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Scarlett Sherriff ponders the wonder of medicine and its artistic manifestations at this year’s Art and Medicine exhibition.

Beneath the surface the human body is complex and incomprehensible. The brain is filled with a vast network of neurons, sending signals and making connections instantaneously, driving our every thought, from the joyous to the dark. The heart pumps blood to every corner of our bodies, allowing us to survive. Medics seek to comprehend such deeply complex procedures and how they work together to make us live and breathe. They fix the damage underneath our coarse aged or soft youthful skin, breathing fresh life into us, and bearing the emotionally destabilising consequences when they can’t.

a person with a vocation is above all a person

The artwork is created by a combination of students and members of the Medical School.  The exhibition, titled ‘What lies beneath’, is unsurprisingly a deeply philosophical, thought-provoking and moving experience. My interest in going to this exhibition stemmed from a book I read two years ago, Do No Harm by neurosurgeon Henry Marsh. ‘There are one hundred billion nerve cells in our brains. Does each one have a fragment of consciousness within it? How many nerve cells do we require to be conscious or to feel pain?’, he muses. Marsh made me first question the philosophical quandaries that come with practising medicine.

As a humanities student having read this extraordinary doctor’s autobiography, I have high expectations which were certainly met. The pieces are not technical, professional masterpieces, but they are expressive, contemplative and even spiritual. Entering the cornered off area of the SU to view the exhibition, the first piece I see is a sculpted bust of a doctor’s head in a green surgical cap. The detailing of the skin and eyes made the doctor look vulnerable, inciting you to consider what they are thinking beneath their functional scrubs.

Art in Medicine encourage medical professionals to pursue art and creativity

Another work also tackles the question of the humanity that lies beneath the doctor. A sketch of the same man with three different identities: a professional doctor, intent and serious; a smiling doctor with empathy for his patients; and a man who has his head in his hands in tears feeling exasperation and perhaps guilt at the end of a difficult day. This piece made clear that a person with a vocation is above all a person and that they have a breaking point. Maybe our politicians could do with seeing this artwork – it is certainly pertinent in an age where patients are being treated in corridors and young medics are increasingly considering moving to Australia.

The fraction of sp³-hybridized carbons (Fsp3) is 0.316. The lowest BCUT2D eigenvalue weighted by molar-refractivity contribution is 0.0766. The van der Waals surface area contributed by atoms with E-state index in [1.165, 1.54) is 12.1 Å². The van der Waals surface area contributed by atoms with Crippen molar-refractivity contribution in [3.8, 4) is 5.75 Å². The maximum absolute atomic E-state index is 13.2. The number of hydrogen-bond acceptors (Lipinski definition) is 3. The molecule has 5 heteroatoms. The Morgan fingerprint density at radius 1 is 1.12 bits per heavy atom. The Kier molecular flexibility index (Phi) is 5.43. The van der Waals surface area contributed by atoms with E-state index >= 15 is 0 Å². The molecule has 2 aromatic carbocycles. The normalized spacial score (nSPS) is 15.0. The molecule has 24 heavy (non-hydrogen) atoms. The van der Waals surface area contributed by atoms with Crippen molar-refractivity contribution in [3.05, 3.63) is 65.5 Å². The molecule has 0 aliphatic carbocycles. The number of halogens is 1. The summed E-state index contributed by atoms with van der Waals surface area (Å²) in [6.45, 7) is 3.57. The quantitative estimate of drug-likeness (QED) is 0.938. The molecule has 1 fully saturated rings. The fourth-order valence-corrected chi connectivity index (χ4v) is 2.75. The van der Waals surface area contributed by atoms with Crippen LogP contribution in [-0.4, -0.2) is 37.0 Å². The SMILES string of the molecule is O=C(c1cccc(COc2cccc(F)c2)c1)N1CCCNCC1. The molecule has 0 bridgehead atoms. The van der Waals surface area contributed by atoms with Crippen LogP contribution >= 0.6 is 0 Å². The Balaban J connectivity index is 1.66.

A second politically motivated piece illustrates a variety of NHS professionals, including hospital porters, doctors, nurses, student medics, and managers. The thoughts of each express in writing that formed part of the artwork. The caption of the hospital porter describes his role, more than just carrying beds to and from; the doctor is concerned by a lack of resources and overcrowding in the ICU; and the manager’s includes the challenge of meeting the government’s targets. It is incredibly eye opening to find out what goes on behind the scenes at an NHS hospital to make it function even at its most stretched.

Other art focuses on what lies beneath the patient and the notion of unseen diseases. A particularly moving image is of a young man drawn with a look of deep despair and shadowed twice. The pieces description mentions that it was representation of depression- an illness so deep within the mind it is known as the hidden disease. The drawings are bleak but there is some hope in that doctors are able to diagnose and find these conditions, even though they are not physical.

The devastating impact of Alzheimer’s disease is portrayed by one artist –  the words ‘I have Alzheimer’s’ printed across the canvas. Towards the top the words are clear and colourful, and they slowly fade away and become less focused – a expression of the befuddlement and confusion that people with the disease can feel. Thoroughly fitting the exhibition’s theme ‘What lies beneath’, despite a healthy exterior, the patient often become more inwardly unwell as time passes.

It was an enlightening exhibit that demonstrated in such a fantastic way medics are not only mad scientists, but also mad artists! Next time you see Art in Medicine– go, it will be truly fascinating.

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